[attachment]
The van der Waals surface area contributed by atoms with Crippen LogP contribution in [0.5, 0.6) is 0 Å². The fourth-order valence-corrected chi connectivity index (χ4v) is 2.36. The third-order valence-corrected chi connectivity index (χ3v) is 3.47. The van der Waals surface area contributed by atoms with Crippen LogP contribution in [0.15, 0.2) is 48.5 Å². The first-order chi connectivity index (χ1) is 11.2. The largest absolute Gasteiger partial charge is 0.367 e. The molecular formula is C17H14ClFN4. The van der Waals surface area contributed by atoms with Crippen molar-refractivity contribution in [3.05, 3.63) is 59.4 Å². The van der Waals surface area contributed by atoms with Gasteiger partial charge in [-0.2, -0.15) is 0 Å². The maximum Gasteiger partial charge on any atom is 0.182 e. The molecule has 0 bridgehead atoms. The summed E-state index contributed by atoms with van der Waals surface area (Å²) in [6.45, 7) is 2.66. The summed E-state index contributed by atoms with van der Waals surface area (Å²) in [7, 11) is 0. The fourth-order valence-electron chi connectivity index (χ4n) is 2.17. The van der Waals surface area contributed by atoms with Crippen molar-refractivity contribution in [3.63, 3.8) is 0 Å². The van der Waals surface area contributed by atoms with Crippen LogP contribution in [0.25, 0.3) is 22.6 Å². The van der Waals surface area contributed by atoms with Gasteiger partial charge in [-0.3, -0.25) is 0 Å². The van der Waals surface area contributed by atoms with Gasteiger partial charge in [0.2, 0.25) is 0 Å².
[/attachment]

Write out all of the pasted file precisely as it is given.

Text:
The van der Waals surface area contributed by atoms with Crippen LogP contribution in [0.5, 0.6) is 0 Å². The fourth-order valence-corrected chi connectivity index (χ4v) is 2.36. The third-order valence-corrected chi connectivity index (χ3v) is 3.47. The van der Waals surface area contributed by atoms with Crippen LogP contribution in [0.15, 0.2) is 48.5 Å². The first-order chi connectivity index (χ1) is 11.2. The largest absolute Gasteiger partial charge is 0.367 e. The molecular formula is C17H14ClFN4. The van der Waals surface area contributed by atoms with Crippen molar-refractivity contribution in [3.05, 3.63) is 59.4 Å². The van der Waals surface area contributed by atoms with Gasteiger partial charge in [-0.2, -0.15) is 0 Å². The maximum Gasteiger partial charge on any atom is 0.182 e. The molecule has 0 bridgehead atoms. The summed E-state index contributed by atoms with van der Waals surface area (Å²) in [6.45, 7) is 2.66. The summed E-state index contributed by atoms with van der Waals surface area (Å²) in [7, 11) is 0. The fourth-order valence-electron chi connectivity index (χ4n) is 2.17. The van der Waals surface area contributed by atoms with Crippen molar-refractivity contribution in [3.63, 3.8) is 0 Å². The van der Waals surface area contributed by atoms with Crippen LogP contribution in [0.25, 0.3) is 22.6 Å². The van der Waals surface area contributed by atoms with Gasteiger partial charge in [-0.3, -0.25) is 0 Å². The van der Waals surface area contributed by atoms with Gasteiger partial charge in [0.2, 0.25) is 0 Å².